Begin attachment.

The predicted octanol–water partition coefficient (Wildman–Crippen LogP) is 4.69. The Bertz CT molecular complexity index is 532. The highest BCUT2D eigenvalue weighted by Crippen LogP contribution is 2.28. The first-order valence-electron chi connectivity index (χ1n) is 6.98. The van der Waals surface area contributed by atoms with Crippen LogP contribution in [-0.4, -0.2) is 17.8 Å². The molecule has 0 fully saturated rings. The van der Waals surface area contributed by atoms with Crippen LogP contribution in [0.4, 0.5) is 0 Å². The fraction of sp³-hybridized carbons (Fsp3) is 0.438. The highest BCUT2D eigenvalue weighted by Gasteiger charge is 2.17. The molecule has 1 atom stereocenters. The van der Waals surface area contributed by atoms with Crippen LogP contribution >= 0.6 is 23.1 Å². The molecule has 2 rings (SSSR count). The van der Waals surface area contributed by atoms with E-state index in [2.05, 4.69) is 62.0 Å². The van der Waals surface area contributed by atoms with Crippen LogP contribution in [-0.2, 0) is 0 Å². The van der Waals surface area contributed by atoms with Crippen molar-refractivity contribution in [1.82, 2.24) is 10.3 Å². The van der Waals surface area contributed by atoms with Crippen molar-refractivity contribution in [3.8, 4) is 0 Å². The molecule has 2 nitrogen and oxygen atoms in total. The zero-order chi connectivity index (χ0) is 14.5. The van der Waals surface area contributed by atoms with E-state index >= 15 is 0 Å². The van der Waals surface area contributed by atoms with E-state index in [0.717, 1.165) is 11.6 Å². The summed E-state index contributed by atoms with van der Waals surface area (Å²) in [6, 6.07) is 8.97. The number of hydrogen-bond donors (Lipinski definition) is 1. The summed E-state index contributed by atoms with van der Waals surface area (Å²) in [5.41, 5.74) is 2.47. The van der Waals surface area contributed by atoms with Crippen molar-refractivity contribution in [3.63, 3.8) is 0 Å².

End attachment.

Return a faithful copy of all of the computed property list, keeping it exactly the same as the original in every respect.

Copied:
The predicted octanol–water partition coefficient (Wildman–Crippen LogP) is 4.69. The Bertz CT molecular complexity index is 532. The highest BCUT2D eigenvalue weighted by Crippen LogP contribution is 2.28. The first-order valence-electron chi connectivity index (χ1n) is 6.98. The van der Waals surface area contributed by atoms with Crippen LogP contribution in [-0.4, -0.2) is 17.8 Å². The molecule has 0 fully saturated rings. The van der Waals surface area contributed by atoms with Crippen LogP contribution in [0.4, 0.5) is 0 Å². The fraction of sp³-hybridized carbons (Fsp3) is 0.438. The highest BCUT2D eigenvalue weighted by Gasteiger charge is 2.17. The molecule has 1 atom stereocenters. The van der Waals surface area contributed by atoms with Crippen LogP contribution >= 0.6 is 23.1 Å². The molecule has 2 rings (SSSR count). The van der Waals surface area contributed by atoms with E-state index in [2.05, 4.69) is 62.0 Å². The van der Waals surface area contributed by atoms with Crippen LogP contribution in [-0.2, 0) is 0 Å². The van der Waals surface area contributed by atoms with Crippen molar-refractivity contribution in [1.82, 2.24) is 10.3 Å². The van der Waals surface area contributed by atoms with Crippen molar-refractivity contribution in [3.8, 4) is 0 Å². The molecule has 2 nitrogen and oxygen atoms in total. The zero-order chi connectivity index (χ0) is 14.5. The van der Waals surface area contributed by atoms with E-state index >= 15 is 0 Å². The van der Waals surface area contributed by atoms with E-state index in [0.717, 1.165) is 11.6 Å². The summed E-state index contributed by atoms with van der Waals surface area (Å²) in [6, 6.07) is 8.97. The number of hydrogen-bond donors (Lipinski definition) is 1. The summed E-state index contributed by atoms with van der Waals surface area (Å²) in [5.41, 5.74) is 2.47. The van der Waals surface area contributed by atoms with Crippen molar-refractivity contribution in [3.63, 3.8) is 0 Å².